Map Tutorial: Hashtable in legacy classes (JDK 1.0 DS like stack, vector are known as legacy classes) and derived classes of Map interface are quiet different from other in that these classes store elements in duo known as key/value pair. Whenever, you add an element, you must supply a key also along with it. Later, using the key, the value can be retrieved.
One striking feature of Map is it does not allow duplicate keys (like Set does not allow duplicate elements). Map comes with a sub interface, SortedMap.
Following is the interface signature
Map forms a separate hierarchy and not part of Collection. It comes with its own hierarchy of classes like SortedMap, TreeMap and HashMap etc. But designers preferred Map also to put into collections framework for interoperability. The elements are not single entities but a key/value pair. When key is given, the Map returns the value associated with the key. Map is best suitable for the applications like storing student and marks or person name and telephone number or user name and password etc.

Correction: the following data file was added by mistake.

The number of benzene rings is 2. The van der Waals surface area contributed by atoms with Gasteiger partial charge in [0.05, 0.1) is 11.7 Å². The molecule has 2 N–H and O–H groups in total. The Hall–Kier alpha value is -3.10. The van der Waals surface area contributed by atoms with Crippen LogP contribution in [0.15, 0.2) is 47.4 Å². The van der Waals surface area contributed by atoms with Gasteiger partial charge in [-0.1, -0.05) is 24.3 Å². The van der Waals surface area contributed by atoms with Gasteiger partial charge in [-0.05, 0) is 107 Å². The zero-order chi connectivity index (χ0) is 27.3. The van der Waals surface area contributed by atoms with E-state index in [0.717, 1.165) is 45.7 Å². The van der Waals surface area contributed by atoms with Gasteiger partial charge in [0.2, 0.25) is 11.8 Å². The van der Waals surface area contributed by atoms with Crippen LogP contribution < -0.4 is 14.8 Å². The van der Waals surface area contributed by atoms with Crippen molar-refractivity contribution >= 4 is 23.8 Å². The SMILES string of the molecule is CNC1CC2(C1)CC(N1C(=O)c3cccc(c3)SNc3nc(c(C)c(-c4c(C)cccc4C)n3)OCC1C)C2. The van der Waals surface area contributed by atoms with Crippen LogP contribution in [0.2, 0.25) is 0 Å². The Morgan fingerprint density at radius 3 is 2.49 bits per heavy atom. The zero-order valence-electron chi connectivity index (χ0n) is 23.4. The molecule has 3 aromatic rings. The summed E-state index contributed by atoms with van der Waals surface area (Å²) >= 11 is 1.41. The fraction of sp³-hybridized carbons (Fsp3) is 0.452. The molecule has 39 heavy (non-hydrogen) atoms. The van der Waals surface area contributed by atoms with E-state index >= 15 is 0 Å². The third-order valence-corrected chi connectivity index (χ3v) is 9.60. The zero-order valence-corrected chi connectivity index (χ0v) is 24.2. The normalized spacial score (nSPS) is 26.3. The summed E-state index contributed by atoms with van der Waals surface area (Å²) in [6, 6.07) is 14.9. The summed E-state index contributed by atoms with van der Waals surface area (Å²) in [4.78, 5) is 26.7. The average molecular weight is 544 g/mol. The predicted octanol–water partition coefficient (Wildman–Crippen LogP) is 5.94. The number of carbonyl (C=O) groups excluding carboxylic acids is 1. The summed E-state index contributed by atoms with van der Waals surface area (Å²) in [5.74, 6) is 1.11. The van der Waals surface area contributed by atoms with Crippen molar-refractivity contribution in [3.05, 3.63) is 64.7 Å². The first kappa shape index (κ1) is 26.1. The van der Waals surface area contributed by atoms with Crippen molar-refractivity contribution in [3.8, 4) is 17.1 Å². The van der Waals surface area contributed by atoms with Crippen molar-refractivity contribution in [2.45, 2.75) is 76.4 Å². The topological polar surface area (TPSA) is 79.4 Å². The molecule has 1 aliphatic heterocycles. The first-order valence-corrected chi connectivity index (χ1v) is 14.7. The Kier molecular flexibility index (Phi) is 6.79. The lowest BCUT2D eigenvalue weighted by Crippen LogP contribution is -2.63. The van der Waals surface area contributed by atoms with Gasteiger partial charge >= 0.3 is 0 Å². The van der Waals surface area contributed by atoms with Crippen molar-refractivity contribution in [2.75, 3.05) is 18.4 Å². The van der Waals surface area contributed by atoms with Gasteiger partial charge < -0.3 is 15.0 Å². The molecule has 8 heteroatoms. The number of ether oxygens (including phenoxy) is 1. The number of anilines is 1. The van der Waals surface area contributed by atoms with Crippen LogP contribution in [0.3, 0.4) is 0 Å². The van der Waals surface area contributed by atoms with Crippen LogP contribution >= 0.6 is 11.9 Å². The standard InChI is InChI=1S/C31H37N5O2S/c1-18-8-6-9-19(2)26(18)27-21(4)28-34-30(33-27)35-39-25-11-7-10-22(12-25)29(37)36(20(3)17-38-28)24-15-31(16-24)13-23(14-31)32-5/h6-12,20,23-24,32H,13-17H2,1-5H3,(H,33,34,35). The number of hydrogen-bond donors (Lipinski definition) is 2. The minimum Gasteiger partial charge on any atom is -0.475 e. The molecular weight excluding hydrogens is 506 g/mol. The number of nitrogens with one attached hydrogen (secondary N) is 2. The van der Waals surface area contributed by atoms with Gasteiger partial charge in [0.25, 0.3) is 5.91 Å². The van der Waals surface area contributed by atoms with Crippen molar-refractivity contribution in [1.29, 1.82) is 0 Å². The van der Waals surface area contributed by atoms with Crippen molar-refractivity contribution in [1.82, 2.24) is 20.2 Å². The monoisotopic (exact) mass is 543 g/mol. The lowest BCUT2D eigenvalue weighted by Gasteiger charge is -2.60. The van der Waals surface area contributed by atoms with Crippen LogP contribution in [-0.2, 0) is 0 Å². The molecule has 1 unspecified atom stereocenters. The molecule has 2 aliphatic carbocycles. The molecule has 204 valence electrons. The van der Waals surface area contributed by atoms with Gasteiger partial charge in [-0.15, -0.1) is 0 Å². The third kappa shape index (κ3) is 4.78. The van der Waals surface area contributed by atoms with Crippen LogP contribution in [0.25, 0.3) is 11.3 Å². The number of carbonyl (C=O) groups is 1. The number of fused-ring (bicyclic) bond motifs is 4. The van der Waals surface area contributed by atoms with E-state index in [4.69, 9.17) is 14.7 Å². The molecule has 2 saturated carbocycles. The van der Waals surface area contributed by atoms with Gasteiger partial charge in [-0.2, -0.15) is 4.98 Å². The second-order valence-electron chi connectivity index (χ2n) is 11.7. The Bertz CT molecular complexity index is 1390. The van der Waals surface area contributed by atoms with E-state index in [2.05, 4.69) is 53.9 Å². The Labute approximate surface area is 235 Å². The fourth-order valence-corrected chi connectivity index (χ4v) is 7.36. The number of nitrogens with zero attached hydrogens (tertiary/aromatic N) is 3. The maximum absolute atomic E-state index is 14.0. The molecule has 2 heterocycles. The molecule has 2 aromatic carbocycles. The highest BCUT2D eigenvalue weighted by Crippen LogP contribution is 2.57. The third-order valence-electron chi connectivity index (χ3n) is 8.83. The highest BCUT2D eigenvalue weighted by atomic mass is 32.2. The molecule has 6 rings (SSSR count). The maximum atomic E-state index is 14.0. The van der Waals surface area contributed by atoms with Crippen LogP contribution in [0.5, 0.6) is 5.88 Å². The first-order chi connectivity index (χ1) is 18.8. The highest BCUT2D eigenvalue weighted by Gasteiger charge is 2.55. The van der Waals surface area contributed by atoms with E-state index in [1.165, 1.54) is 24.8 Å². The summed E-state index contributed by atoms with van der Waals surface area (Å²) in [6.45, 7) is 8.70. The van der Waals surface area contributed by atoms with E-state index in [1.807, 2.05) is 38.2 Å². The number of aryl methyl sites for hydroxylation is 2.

By default Map methods are not synchronized (remember, Hashtable methods are synchronized by default), but synchronized version can be obtained as follows.
HashMap hm1 = new HashMap();
Map m1 = Collections.synchronizedMap(hm1);
Now m1 methods are synchronized but still the methods of hm1 are not synchronized. In the coding, if you would like to have synchronized version (as in a multithreaded environment) use m1 and in general case go for hm1. You have got choice.
You can obtain a read-only version of Map as follows.
HashMap hm2 = new HashMap();
Map m2 = Collections.unmodifiableMap(hm2);
The unmodifiableMap() method of Collections class returns a Map that is read only. Now m2 is read only and any attempt to modify m2 throws UnsupportedOperationException. Still hm2 is modifiable.
Map methods and their functionality are available in Map Methods. Map Tutorial